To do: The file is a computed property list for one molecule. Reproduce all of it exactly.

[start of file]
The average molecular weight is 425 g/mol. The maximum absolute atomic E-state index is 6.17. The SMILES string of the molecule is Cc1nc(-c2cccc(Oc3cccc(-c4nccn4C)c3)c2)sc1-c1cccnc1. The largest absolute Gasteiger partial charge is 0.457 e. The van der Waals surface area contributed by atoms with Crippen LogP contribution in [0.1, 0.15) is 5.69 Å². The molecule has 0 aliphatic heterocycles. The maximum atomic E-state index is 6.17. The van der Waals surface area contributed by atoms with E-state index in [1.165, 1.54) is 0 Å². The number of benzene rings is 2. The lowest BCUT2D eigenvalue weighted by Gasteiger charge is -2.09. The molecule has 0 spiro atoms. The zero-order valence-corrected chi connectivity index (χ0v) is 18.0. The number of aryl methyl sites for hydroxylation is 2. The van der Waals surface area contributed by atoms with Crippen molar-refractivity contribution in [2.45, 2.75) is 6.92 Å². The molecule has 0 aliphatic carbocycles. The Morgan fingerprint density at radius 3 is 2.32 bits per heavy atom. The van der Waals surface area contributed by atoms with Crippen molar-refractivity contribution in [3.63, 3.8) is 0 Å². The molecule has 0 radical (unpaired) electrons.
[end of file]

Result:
The average molecular weight is 425 g/mol. The maximum absolute atomic E-state index is 6.17. The SMILES string of the molecule is Cc1nc(-c2cccc(Oc3cccc(-c4nccn4C)c3)c2)sc1-c1cccnc1. The largest absolute Gasteiger partial charge is 0.457 e. The van der Waals surface area contributed by atoms with Crippen LogP contribution in [0.1, 0.15) is 5.69 Å². The molecule has 0 aliphatic heterocycles. The maximum atomic E-state index is 6.17. The van der Waals surface area contributed by atoms with E-state index in [1.165, 1.54) is 0 Å². The number of benzene rings is 2. The lowest BCUT2D eigenvalue weighted by Gasteiger charge is -2.09. The molecule has 0 spiro atoms. The zero-order valence-corrected chi connectivity index (χ0v) is 18.0. The number of aryl methyl sites for hydroxylation is 2. The van der Waals surface area contributed by atoms with Crippen molar-refractivity contribution in [2.45, 2.75) is 6.92 Å². The molecule has 0 aliphatic carbocycles. The Morgan fingerprint density at radius 3 is 2.32 bits per heavy atom. The van der Waals surface area contributed by atoms with Crippen molar-refractivity contribution in [3.63, 3.8) is 0 Å². The molecule has 0 radical (unpaired) electrons.